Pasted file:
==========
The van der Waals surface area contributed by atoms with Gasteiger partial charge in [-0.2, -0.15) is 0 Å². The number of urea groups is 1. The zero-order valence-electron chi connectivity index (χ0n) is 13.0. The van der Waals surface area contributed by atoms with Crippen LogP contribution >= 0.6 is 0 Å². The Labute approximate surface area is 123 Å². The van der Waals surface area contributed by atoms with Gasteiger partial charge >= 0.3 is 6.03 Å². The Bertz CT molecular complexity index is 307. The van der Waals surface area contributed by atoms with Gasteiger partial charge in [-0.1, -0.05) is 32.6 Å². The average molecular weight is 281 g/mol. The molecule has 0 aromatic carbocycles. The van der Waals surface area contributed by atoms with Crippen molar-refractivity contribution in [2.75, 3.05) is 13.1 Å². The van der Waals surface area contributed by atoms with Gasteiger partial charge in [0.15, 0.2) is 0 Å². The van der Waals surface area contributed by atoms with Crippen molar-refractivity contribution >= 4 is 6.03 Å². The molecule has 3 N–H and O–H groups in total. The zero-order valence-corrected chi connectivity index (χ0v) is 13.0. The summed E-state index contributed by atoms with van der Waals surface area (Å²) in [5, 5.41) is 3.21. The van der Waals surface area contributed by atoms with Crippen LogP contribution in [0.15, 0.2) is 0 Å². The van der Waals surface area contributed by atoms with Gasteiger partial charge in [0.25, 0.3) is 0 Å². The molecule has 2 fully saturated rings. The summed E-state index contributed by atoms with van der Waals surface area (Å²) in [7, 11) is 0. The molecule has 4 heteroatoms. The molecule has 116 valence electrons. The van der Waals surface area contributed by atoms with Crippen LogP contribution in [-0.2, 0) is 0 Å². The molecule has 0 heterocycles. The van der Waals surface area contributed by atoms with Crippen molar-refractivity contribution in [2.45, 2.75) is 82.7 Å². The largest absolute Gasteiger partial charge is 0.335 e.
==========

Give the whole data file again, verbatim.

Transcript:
The van der Waals surface area contributed by atoms with Gasteiger partial charge in [-0.2, -0.15) is 0 Å². The number of urea groups is 1. The zero-order valence-electron chi connectivity index (χ0n) is 13.0. The van der Waals surface area contributed by atoms with Crippen LogP contribution >= 0.6 is 0 Å². The Labute approximate surface area is 123 Å². The van der Waals surface area contributed by atoms with Gasteiger partial charge >= 0.3 is 6.03 Å². The Bertz CT molecular complexity index is 307. The van der Waals surface area contributed by atoms with Gasteiger partial charge in [-0.1, -0.05) is 32.6 Å². The average molecular weight is 281 g/mol. The molecule has 0 aromatic carbocycles. The van der Waals surface area contributed by atoms with Crippen molar-refractivity contribution in [2.75, 3.05) is 13.1 Å². The van der Waals surface area contributed by atoms with Gasteiger partial charge in [0.15, 0.2) is 0 Å². The van der Waals surface area contributed by atoms with Crippen molar-refractivity contribution >= 4 is 6.03 Å². The molecule has 3 N–H and O–H groups in total. The zero-order valence-corrected chi connectivity index (χ0v) is 13.0. The summed E-state index contributed by atoms with van der Waals surface area (Å²) in [5, 5.41) is 3.21. The van der Waals surface area contributed by atoms with Crippen LogP contribution in [0.15, 0.2) is 0 Å². The van der Waals surface area contributed by atoms with Gasteiger partial charge in [0.25, 0.3) is 0 Å². The molecule has 2 fully saturated rings. The summed E-state index contributed by atoms with van der Waals surface area (Å²) in [7, 11) is 0. The molecule has 4 heteroatoms. The molecule has 116 valence electrons. The van der Waals surface area contributed by atoms with Crippen LogP contribution in [-0.2, 0) is 0 Å². The molecule has 0 heterocycles. The van der Waals surface area contributed by atoms with Crippen molar-refractivity contribution in [2.45, 2.75) is 82.7 Å². The largest absolute Gasteiger partial charge is 0.335 e.